Also this was the era that included the Great Depression and buying flowers was considered an unnecessary luxury for most people. But this was a Park and parks were supposed to be beautiful with flowers so what a perfect place for Harland to be born. He could totally exploit his passion without criticism.  

Many Park customers walked through the garden. Mom made sure most customers knew about her son and the garden and escorted many through it herself. The question was, How would people from the land-of-order and beds, borders and rows react to this huge, rather odd flower garden with such a mixture of plants? The answer was--They loved it and lavished compliments on Harland and they were intrigued by the accomplishment of such a young man.  

Harland loved to draw and paint so he took art classes in high school and college. He made large oil paintings which Uncle Ellery framed and hung on the walls to decorate the dance hall/supper club. He liked to paint with water colors and sometimes took me with him to paint landscapes near our home. During the War while he was in Europe he painted water color pictures of villages and the countryside.  

As a teen ager, one of Harland's jobs at home (besides waiting tables and tending bar) was to make floral arrangements for the tables for the large banquets held in the dance hall/supper club. He used flowers from his garden, wild flowers and weeds in very artistic arrangements. One group of business people picked the bouquets apart and took the flowers home. None of the other people ever did that. Harland was upset. But the next time this group had a banquet, Harland again made very lovely arrangements, however, this time he used thistles found in the road ditches. No one bothered the arrangements again.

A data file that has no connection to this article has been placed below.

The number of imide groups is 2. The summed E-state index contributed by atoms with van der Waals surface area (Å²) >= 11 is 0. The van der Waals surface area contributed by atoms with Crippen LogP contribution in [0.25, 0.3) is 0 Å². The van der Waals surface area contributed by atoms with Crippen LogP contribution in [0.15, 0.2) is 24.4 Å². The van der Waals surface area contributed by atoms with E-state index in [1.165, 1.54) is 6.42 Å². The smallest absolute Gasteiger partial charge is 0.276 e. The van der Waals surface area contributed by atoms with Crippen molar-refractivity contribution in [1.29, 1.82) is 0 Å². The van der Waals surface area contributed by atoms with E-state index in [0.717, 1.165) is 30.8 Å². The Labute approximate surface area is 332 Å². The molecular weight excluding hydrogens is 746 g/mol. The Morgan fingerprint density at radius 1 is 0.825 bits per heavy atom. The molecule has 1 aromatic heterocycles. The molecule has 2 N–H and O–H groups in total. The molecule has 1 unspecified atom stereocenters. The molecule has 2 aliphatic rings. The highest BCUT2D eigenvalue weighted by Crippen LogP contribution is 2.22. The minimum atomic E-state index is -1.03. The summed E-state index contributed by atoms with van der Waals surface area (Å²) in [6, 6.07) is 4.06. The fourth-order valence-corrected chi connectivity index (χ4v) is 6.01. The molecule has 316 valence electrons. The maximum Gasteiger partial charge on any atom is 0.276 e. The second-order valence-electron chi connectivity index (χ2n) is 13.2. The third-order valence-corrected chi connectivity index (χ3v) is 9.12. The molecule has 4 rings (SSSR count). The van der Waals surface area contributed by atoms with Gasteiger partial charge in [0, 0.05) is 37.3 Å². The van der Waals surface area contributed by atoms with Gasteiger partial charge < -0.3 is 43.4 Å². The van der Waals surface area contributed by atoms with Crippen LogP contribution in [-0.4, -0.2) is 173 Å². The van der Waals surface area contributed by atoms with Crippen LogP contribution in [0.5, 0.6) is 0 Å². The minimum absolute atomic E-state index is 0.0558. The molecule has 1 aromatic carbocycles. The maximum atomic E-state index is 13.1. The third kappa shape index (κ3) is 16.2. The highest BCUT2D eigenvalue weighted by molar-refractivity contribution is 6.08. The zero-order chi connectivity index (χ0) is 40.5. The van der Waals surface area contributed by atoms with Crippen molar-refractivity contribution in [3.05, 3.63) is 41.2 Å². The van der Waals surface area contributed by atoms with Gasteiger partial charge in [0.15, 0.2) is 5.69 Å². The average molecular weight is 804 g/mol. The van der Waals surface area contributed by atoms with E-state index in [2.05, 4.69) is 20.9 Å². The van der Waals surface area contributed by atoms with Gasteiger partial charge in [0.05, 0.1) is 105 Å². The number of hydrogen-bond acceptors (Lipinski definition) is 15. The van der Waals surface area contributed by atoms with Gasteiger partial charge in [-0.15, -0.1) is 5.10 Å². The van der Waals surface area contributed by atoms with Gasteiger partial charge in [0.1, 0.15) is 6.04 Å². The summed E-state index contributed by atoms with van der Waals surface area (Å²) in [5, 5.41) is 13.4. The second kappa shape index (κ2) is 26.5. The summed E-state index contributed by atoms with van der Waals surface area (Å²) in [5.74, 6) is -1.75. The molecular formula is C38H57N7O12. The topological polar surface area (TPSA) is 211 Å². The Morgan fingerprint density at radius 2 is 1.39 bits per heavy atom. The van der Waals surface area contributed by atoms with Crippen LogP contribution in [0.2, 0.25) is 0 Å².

Harland started college at the University of Minnesota but was drafted into the Army during WW II. While he was away, Mother and Aunt Mary took care of the garden and they continued to take care of it after he moved to California to attend U.C. Berkeley. When Harland moved to California he drove through the most impressive area he had ever encountered--the glacial washes of the High Sierra near Carson Pass. Ironically this area included a small pristine lake named Silver Lake (the same name as the lakes of his childhood). This area became Harland's greatest inspiration for his future gardens.